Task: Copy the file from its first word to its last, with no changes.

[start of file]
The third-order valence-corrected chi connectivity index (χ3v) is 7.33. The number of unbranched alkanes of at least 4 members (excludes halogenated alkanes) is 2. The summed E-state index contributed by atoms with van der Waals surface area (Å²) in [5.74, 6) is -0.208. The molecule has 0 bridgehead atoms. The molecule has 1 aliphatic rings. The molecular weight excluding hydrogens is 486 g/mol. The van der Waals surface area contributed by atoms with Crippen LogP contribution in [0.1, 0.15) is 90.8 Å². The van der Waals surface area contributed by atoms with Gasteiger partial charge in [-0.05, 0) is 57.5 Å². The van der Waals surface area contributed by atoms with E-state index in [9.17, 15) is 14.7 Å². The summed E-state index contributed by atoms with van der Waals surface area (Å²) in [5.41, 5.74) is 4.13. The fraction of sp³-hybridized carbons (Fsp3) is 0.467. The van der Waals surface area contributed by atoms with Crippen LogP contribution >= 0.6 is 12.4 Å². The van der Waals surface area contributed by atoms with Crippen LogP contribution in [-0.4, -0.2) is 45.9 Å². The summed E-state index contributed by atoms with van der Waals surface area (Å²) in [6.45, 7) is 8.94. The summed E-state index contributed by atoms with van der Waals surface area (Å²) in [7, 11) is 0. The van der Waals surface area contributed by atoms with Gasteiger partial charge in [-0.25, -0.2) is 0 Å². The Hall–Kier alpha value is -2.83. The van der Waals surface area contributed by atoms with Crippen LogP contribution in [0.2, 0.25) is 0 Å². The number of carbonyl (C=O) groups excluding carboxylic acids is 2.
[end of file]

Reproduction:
The third-order valence-corrected chi connectivity index (χ3v) is 7.33. The number of unbranched alkanes of at least 4 members (excludes halogenated alkanes) is 2. The summed E-state index contributed by atoms with van der Waals surface area (Å²) in [5.74, 6) is -0.208. The molecule has 0 bridgehead atoms. The molecule has 1 aliphatic rings. The molecular weight excluding hydrogens is 486 g/mol. The van der Waals surface area contributed by atoms with Crippen LogP contribution in [0.1, 0.15) is 90.8 Å². The van der Waals surface area contributed by atoms with Gasteiger partial charge in [-0.05, 0) is 57.5 Å². The van der Waals surface area contributed by atoms with E-state index in [9.17, 15) is 14.7 Å². The summed E-state index contributed by atoms with van der Waals surface area (Å²) in [5.41, 5.74) is 4.13. The fraction of sp³-hybridized carbons (Fsp3) is 0.467. The van der Waals surface area contributed by atoms with Crippen LogP contribution >= 0.6 is 12.4 Å². The van der Waals surface area contributed by atoms with Crippen LogP contribution in [-0.4, -0.2) is 45.9 Å². The summed E-state index contributed by atoms with van der Waals surface area (Å²) in [6.45, 7) is 8.94. The summed E-state index contributed by atoms with van der Waals surface area (Å²) in [7, 11) is 0. The van der Waals surface area contributed by atoms with Gasteiger partial charge in [-0.25, -0.2) is 0 Å². The Hall–Kier alpha value is -2.83. The van der Waals surface area contributed by atoms with Crippen LogP contribution in [0.2, 0.25) is 0 Å². The number of carbonyl (C=O) groups excluding carboxylic acids is 2.